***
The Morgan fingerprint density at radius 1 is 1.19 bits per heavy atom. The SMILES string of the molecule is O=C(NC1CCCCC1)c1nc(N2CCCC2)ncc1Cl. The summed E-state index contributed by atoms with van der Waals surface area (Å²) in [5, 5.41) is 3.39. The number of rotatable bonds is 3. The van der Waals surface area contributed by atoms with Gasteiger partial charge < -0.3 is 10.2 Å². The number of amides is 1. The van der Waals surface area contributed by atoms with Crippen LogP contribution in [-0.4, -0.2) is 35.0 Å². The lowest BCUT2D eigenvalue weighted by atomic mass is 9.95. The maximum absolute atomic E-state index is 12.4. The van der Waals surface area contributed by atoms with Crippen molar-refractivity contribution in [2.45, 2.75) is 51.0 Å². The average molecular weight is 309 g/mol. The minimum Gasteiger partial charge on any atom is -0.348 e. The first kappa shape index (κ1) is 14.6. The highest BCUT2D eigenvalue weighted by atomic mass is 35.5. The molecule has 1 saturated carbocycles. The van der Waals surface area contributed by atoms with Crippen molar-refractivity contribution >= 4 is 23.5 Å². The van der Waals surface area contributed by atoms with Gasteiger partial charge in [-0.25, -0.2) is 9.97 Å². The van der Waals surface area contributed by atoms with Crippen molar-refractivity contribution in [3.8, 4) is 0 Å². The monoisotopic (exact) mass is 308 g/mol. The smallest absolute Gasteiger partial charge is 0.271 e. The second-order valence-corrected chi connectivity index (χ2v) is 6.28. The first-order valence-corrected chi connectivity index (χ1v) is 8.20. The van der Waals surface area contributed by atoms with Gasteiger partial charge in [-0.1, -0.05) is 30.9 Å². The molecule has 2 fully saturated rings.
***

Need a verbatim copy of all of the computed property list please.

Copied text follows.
The Morgan fingerprint density at radius 1 is 1.19 bits per heavy atom. The SMILES string of the molecule is O=C(NC1CCCCC1)c1nc(N2CCCC2)ncc1Cl. The summed E-state index contributed by atoms with van der Waals surface area (Å²) in [5, 5.41) is 3.39. The number of rotatable bonds is 3. The van der Waals surface area contributed by atoms with Gasteiger partial charge < -0.3 is 10.2 Å². The number of amides is 1. The van der Waals surface area contributed by atoms with Crippen LogP contribution in [-0.4, -0.2) is 35.0 Å². The lowest BCUT2D eigenvalue weighted by atomic mass is 9.95. The maximum absolute atomic E-state index is 12.4. The van der Waals surface area contributed by atoms with Crippen molar-refractivity contribution in [2.45, 2.75) is 51.0 Å². The average molecular weight is 309 g/mol. The minimum Gasteiger partial charge on any atom is -0.348 e. The first kappa shape index (κ1) is 14.6. The highest BCUT2D eigenvalue weighted by atomic mass is 35.5. The molecule has 1 saturated carbocycles. The van der Waals surface area contributed by atoms with Crippen molar-refractivity contribution >= 4 is 23.5 Å². The van der Waals surface area contributed by atoms with Gasteiger partial charge in [-0.25, -0.2) is 9.97 Å². The van der Waals surface area contributed by atoms with Crippen molar-refractivity contribution in [3.8, 4) is 0 Å². The monoisotopic (exact) mass is 308 g/mol. The smallest absolute Gasteiger partial charge is 0.271 e. The second-order valence-corrected chi connectivity index (χ2v) is 6.28. The first-order valence-corrected chi connectivity index (χ1v) is 8.20. The van der Waals surface area contributed by atoms with Gasteiger partial charge in [-0.1, -0.05) is 30.9 Å². The molecule has 2 fully saturated rings.